Alexithymia in Parkinson's disease is related to severity of depressive symptoms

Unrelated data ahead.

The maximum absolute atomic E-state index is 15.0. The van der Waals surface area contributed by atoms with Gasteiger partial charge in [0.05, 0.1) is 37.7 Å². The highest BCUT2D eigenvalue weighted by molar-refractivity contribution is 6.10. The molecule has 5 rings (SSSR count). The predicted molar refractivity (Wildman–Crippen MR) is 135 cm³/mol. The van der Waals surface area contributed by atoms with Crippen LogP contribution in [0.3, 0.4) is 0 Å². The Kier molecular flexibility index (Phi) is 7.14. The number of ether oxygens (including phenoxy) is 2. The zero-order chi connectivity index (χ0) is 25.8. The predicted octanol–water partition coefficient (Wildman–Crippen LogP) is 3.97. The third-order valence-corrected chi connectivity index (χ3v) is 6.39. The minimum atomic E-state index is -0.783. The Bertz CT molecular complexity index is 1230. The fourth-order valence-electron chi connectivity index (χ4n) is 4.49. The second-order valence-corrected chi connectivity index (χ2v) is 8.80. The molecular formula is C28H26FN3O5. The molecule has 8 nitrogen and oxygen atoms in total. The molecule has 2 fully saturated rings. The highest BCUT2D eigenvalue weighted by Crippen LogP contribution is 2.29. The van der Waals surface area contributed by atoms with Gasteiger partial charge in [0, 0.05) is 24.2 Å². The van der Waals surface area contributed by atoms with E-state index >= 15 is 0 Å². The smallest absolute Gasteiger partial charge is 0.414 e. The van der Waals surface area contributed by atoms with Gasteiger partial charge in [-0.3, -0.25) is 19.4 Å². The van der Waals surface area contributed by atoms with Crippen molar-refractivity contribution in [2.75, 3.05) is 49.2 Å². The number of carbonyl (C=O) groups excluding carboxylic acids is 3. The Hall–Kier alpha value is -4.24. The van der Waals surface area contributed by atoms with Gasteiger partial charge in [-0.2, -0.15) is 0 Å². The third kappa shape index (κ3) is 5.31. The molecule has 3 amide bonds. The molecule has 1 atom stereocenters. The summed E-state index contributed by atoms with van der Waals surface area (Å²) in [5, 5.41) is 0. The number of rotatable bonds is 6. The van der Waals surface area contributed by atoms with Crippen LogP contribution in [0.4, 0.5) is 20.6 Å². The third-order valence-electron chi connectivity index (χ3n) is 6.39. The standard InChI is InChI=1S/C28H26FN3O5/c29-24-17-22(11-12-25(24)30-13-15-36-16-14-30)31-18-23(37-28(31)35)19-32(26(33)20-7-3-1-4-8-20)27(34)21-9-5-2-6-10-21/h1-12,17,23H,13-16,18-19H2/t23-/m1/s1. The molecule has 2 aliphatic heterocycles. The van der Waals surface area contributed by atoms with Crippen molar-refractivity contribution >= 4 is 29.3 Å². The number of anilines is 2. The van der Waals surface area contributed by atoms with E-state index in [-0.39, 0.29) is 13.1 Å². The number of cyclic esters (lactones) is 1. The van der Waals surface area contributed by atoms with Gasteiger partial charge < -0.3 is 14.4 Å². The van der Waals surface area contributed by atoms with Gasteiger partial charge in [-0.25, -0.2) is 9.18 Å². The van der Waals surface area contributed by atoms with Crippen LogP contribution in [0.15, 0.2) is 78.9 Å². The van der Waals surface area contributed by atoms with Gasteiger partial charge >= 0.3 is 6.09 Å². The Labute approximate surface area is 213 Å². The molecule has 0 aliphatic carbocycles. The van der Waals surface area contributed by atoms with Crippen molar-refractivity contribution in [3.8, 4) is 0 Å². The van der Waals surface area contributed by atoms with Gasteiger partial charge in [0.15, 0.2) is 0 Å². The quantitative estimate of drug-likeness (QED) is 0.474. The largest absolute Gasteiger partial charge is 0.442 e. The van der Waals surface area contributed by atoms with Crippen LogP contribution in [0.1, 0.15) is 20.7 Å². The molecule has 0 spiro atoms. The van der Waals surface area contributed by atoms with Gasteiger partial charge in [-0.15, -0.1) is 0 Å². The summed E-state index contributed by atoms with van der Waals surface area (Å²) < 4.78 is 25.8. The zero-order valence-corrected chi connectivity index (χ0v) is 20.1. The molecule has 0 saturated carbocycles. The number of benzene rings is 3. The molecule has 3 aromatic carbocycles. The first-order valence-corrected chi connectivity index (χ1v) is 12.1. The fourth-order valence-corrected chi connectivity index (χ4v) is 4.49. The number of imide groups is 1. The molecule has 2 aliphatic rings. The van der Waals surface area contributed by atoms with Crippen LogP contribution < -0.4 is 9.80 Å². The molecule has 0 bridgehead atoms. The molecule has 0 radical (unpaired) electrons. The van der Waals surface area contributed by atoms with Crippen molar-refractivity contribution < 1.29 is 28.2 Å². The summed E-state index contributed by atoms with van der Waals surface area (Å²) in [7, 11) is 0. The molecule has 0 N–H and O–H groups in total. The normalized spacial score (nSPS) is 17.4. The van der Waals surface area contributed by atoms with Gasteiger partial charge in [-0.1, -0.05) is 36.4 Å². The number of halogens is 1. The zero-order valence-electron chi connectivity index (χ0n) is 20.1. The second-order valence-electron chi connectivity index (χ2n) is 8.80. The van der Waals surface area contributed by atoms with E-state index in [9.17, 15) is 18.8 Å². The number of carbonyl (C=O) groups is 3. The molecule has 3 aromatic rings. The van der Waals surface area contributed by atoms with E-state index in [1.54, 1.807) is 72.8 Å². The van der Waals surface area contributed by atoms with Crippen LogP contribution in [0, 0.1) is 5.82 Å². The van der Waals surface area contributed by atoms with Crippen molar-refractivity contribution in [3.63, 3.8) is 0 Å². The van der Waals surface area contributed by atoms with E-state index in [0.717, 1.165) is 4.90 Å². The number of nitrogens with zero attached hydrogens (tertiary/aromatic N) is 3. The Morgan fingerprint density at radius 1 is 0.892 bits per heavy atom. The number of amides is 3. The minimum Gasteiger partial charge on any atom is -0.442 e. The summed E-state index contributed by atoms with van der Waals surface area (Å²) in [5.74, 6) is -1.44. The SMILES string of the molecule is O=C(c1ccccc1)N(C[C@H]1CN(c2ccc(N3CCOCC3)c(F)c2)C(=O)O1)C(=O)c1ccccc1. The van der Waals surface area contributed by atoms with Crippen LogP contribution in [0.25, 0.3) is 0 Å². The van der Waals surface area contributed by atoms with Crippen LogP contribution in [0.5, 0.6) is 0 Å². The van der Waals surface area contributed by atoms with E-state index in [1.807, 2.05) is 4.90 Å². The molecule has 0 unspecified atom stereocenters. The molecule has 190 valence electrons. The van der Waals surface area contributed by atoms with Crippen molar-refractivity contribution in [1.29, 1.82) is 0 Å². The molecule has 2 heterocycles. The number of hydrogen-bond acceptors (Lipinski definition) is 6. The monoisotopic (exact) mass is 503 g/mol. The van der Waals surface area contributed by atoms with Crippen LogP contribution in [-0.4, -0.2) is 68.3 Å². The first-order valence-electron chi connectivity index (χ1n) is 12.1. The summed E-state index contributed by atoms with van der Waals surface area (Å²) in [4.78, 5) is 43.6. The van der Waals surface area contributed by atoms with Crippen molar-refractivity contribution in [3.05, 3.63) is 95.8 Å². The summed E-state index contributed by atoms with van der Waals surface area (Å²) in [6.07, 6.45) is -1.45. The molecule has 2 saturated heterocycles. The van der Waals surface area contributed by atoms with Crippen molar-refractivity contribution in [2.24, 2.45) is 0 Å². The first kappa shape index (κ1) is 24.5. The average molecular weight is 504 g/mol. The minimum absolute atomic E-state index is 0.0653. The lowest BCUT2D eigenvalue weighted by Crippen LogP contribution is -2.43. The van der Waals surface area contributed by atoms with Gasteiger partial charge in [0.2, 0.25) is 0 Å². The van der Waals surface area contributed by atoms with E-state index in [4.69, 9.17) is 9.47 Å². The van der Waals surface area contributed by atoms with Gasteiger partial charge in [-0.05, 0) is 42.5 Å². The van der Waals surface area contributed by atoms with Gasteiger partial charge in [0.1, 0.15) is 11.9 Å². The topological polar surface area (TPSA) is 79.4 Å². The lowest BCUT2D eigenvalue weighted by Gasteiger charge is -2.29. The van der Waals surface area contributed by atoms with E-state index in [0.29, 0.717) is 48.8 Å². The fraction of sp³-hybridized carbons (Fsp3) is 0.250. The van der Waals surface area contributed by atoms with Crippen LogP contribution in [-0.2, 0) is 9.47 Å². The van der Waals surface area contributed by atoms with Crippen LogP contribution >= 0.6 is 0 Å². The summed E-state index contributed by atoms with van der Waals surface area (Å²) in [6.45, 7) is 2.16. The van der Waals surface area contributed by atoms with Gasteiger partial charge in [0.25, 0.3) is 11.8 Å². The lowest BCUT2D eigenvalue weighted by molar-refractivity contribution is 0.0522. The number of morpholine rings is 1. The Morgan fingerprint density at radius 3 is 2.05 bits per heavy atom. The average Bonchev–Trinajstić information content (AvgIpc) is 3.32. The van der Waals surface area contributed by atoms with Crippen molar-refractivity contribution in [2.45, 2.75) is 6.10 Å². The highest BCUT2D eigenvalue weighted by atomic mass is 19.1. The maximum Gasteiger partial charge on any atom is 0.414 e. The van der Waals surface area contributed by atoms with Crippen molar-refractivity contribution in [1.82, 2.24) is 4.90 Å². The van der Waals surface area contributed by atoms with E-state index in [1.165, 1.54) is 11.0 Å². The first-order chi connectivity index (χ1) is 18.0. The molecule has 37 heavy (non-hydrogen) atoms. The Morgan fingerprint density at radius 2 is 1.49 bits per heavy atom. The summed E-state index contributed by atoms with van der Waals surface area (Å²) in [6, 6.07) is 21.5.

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The authors investigated the possible relationship between depression and alexithymia in a population of hospitalized patients suffering from Parkinson's disease (PD). Fifty-eight PD patients without dementia participated in the study. Alexithymia was screened using the 20 item version of the Toronto Alexithymia Scale (TAS 20). Depression was diagnosed using a Structured Clinical Interview (SCID I) for DSM-IV. Severity of depression was evaluated with the Beck Depression Inventory (BDI). The prevalence of Alexithymia was about 21%. PD patients with major depression were significantly more alexithymic (TAS 20 average score = 61.4) than PD patients without depression (TAS 20 average score = 47.4) and, also, tended to be more alexithymic than PD patients with minor depression (MiD; TAS 20 average score = 50.6), whereas no difference was found between PD patients with MiD and PD patients without depression. Moreover, high scores obtained on the BDI were found to strongly predict high level of alexithymia in these patients. These results extend to a cohort of PD patients previous data from the literature evidencing a strong association between alexithymia and severity of depressive symptoms.

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